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Project resource and reserve drilling

We are often asked “How much, and what form of, drilling do I need to do to be representative?” Like many questions, the answer is: “It depends”.

Drilling requirements change for each project and sometimes even within a project. How and why does it change?

Representivity means that the sample of ore you are taking has the same qualities of the original ore source. Therefore, to know the requirements for representivity you need to know the original source. You need to know the number and quantity of each ore types under consideration, their location and the mine schedule. We normally nominate that if an ore type is more than 10 per cent of the ore body it needs representation in the testwork program.

The first decision is the diamond core vs RC chip decision. This decision is easy for the Metallurgist. We always need to use diamond core for a representative sample. RC drilling markedly breaks down the ore, by its very action, so this energy put into the ore matrix cannot allow the sample to be metallurgically representative.

Diamond core, in the main, still represents the original structure of the ore. Diamond core is also larger diameter so, as a lot of the testwork done is size based, we need the large ore particles. For instance, there is no way to determine coarse breakage on fine samples.

The test program requirement determines the amount of ore to be tested. Most programs are a two-stage process. The main work and flowsheet development use a compositing philosophy to test the optimum processing conditions, which are tested on a range of samples, taken from all over the project, in a variability philosophy.

Project resource and reserve drilling

In the composite testing stage a mixture of similar ores are combined to make a composite (or number of) which represent the expected plant feed. The testwork performed on these composites develops the main knowledge base for the project.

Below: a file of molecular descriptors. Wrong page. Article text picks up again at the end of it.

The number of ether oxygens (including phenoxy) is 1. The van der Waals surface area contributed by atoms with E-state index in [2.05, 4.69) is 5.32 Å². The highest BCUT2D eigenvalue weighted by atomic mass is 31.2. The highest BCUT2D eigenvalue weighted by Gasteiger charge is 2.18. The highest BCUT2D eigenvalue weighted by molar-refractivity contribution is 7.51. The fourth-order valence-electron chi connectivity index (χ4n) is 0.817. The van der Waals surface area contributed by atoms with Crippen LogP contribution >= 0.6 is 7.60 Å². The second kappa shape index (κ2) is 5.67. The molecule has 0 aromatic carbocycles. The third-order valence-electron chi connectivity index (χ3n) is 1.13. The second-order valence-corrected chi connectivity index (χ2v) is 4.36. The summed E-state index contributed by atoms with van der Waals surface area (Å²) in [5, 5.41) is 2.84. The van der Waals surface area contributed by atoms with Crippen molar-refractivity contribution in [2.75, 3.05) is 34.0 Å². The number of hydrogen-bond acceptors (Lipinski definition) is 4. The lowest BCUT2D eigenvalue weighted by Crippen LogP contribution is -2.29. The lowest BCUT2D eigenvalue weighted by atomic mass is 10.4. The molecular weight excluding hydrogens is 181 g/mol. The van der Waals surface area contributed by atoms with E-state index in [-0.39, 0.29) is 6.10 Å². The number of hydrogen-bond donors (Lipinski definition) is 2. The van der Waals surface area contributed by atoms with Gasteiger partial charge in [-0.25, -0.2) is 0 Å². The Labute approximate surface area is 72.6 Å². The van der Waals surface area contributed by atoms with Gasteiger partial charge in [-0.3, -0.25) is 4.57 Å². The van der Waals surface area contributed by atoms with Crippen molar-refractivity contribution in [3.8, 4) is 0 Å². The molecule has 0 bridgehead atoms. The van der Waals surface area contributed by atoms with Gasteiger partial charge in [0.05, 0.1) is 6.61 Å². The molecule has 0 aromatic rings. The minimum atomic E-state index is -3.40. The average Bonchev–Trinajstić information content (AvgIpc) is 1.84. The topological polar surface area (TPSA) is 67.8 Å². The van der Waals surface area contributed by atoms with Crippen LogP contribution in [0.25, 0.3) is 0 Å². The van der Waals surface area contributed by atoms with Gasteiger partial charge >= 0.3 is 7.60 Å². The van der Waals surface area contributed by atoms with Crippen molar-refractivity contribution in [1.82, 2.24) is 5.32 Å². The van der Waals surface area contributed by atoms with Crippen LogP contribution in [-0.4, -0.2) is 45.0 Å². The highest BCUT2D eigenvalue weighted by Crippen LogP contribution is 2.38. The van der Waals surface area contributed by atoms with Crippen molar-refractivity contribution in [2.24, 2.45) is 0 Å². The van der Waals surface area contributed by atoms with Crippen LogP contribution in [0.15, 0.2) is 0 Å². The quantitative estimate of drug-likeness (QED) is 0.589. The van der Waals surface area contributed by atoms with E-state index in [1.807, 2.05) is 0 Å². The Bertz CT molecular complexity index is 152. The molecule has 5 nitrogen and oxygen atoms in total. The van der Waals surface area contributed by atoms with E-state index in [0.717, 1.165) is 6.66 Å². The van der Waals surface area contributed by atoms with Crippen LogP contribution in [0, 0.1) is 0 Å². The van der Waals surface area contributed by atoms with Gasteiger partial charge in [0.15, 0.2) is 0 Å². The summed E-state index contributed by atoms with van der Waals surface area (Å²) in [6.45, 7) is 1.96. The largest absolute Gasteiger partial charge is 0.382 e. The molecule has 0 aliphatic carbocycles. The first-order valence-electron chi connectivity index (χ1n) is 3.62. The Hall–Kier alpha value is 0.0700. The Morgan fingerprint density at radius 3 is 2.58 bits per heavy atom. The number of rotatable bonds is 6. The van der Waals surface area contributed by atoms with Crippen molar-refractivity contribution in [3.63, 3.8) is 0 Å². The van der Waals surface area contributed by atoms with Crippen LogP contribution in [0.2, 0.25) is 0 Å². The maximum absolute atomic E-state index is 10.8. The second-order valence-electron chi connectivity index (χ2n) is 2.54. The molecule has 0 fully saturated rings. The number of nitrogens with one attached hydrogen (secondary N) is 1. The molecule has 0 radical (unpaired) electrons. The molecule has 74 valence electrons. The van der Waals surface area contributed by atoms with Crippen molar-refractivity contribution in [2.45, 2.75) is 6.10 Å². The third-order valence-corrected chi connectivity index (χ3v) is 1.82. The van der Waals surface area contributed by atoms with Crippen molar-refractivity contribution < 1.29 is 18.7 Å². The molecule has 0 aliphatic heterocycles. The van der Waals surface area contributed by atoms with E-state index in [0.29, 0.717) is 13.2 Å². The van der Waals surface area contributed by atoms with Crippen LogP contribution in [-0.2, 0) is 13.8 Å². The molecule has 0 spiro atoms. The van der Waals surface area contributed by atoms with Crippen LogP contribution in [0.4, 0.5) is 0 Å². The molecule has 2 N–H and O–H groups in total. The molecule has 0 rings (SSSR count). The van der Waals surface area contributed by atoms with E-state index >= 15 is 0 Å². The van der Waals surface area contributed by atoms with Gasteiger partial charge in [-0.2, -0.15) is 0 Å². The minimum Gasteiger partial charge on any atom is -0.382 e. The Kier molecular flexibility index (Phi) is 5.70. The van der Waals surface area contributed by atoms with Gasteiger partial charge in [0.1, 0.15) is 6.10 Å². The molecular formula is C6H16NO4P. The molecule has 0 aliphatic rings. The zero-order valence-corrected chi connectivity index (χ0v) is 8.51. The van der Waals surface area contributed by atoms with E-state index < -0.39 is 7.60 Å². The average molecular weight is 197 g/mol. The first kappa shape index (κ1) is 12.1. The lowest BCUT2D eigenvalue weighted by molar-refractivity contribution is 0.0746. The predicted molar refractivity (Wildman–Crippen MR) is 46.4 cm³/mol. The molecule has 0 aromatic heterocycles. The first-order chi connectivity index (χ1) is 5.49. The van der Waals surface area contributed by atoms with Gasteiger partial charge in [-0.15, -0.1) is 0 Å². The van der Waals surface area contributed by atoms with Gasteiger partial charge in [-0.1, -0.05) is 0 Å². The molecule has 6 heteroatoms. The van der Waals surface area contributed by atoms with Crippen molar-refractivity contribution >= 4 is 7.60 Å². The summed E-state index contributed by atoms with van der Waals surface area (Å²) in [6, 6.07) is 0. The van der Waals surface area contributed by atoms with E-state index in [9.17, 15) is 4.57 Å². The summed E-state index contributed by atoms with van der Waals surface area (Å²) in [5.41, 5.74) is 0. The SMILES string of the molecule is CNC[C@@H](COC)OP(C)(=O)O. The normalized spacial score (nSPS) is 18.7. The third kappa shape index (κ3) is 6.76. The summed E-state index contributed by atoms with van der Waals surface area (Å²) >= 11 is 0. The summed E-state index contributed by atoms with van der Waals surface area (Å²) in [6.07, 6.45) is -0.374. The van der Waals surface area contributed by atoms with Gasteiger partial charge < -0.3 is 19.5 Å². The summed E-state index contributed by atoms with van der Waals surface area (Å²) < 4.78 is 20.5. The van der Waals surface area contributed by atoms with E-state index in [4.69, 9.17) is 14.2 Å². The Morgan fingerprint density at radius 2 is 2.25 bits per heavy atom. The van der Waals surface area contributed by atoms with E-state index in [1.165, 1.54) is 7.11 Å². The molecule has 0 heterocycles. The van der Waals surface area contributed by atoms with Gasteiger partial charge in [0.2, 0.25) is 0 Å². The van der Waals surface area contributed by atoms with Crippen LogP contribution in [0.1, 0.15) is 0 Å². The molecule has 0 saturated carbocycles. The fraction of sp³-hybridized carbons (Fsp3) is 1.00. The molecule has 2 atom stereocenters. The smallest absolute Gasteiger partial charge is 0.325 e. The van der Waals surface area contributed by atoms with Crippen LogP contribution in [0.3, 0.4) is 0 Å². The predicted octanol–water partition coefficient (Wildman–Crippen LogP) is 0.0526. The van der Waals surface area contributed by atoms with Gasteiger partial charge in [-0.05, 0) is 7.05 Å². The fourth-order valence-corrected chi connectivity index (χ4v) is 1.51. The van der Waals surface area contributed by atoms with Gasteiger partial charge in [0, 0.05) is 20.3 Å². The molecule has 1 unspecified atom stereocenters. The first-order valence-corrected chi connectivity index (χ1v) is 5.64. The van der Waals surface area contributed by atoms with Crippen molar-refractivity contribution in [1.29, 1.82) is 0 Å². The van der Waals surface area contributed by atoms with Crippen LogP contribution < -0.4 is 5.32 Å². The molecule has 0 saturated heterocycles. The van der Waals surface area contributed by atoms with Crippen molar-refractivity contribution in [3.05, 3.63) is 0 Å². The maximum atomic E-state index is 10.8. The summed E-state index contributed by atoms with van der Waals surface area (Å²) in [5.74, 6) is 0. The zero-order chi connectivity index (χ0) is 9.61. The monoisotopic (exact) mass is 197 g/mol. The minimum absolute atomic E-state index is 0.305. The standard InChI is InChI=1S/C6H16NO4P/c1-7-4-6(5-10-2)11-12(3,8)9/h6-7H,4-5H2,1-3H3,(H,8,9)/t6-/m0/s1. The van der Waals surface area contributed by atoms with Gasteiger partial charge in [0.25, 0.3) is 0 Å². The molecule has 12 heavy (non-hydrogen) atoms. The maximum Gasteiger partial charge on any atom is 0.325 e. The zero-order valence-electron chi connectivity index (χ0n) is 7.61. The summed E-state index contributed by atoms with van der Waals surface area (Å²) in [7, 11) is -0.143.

Thus, we must ensure enough samples of each ore type to be in the plant feed, in its correct proportion, is present in these composites. If an ore type is a large part of the deposit then it needs more drill holes to represent it. Simply taking more ore from one hole is not representative.

Following the composite based testwork, we need to ensure that the composite does not mask individual ore zones issues. If there is a troublesome quality in the mix, but it is all in one section of the project, then it may not be an issue when diluted in a composite, but may be a major issue when treated alone. Say a small zone of

refractory gold ore may not influence the overall recovery but may render that section of the deposit uneconomic. This is the role of variability testing.

For variability testing, a selection of samples in and out of the major composite intervals is required to ensure that the various ore types respond to the selected flowsheet in an acceptable manner. For this section, a range of samples that correspond to minor and major ore types are needed so that any bad performing

sections are not included in reserve calculations.

From this approach, we can see that to develop a good metallurgical program testwork samples from each ore type are needed and enough of each to represent its importance in the resource. Additional samples representing minor ore zones considered in the mine need consideration to develop the reserve profile.

Therefore, the geology, mining and metallurgy disciplines all have a part to play in the drilling selection and sample development process and one cannot really progress without the others. Each decision depends on the others.

*Neville Dowson

Mineral Engineering Technical Services

08 9421 9000

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